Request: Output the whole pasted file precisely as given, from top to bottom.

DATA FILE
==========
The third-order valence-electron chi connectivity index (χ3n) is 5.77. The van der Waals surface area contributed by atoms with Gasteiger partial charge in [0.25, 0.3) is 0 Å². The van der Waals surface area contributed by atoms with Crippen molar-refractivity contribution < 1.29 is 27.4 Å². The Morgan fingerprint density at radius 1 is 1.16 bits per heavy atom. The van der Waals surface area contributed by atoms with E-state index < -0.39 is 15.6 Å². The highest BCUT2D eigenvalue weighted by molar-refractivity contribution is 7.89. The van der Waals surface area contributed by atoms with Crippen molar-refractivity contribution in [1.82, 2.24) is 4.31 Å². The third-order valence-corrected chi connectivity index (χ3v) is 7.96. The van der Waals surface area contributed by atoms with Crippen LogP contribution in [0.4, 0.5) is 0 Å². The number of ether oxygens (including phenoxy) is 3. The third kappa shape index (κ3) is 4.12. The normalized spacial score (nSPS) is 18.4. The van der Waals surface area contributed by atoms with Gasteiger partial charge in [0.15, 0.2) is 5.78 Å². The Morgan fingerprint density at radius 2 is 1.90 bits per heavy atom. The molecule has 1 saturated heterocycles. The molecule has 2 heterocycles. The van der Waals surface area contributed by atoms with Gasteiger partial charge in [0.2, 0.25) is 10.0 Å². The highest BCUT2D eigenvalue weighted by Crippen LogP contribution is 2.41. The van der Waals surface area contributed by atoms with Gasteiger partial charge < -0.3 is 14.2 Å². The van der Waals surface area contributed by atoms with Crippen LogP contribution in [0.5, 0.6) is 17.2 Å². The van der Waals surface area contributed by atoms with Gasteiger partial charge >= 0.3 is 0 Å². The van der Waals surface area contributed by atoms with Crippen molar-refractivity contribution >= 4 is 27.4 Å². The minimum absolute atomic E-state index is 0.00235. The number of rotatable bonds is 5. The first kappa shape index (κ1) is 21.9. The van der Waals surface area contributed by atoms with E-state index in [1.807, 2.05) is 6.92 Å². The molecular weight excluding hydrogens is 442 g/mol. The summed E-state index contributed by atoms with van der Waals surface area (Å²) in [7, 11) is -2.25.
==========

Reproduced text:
The third-order valence-electron chi connectivity index (χ3n) is 5.77. The van der Waals surface area contributed by atoms with Gasteiger partial charge in [0.25, 0.3) is 0 Å². The van der Waals surface area contributed by atoms with Crippen molar-refractivity contribution < 1.29 is 27.4 Å². The Morgan fingerprint density at radius 1 is 1.16 bits per heavy atom. The van der Waals surface area contributed by atoms with E-state index < -0.39 is 15.6 Å². The highest BCUT2D eigenvalue weighted by molar-refractivity contribution is 7.89. The van der Waals surface area contributed by atoms with Crippen molar-refractivity contribution in [1.82, 2.24) is 4.31 Å². The third-order valence-corrected chi connectivity index (χ3v) is 7.96. The van der Waals surface area contributed by atoms with Crippen LogP contribution in [0.4, 0.5) is 0 Å². The number of ether oxygens (including phenoxy) is 3. The third kappa shape index (κ3) is 4.12. The normalized spacial score (nSPS) is 18.4. The van der Waals surface area contributed by atoms with Gasteiger partial charge in [0.15, 0.2) is 5.78 Å². The Morgan fingerprint density at radius 2 is 1.90 bits per heavy atom. The molecule has 1 saturated heterocycles. The molecule has 2 heterocycles. The van der Waals surface area contributed by atoms with Gasteiger partial charge in [0.2, 0.25) is 10.0 Å². The highest BCUT2D eigenvalue weighted by Crippen LogP contribution is 2.41. The van der Waals surface area contributed by atoms with Gasteiger partial charge < -0.3 is 14.2 Å². The van der Waals surface area contributed by atoms with Crippen LogP contribution in [0.5, 0.6) is 17.2 Å². The van der Waals surface area contributed by atoms with Gasteiger partial charge >= 0.3 is 0 Å². The van der Waals surface area contributed by atoms with Crippen molar-refractivity contribution >= 4 is 27.4 Å². The minimum absolute atomic E-state index is 0.00235. The number of rotatable bonds is 5. The first kappa shape index (κ1) is 21.9. The van der Waals surface area contributed by atoms with E-state index in [1.807, 2.05) is 6.92 Å². The molecular weight excluding hydrogens is 442 g/mol. The summed E-state index contributed by atoms with van der Waals surface area (Å²) in [7, 11) is -2.25.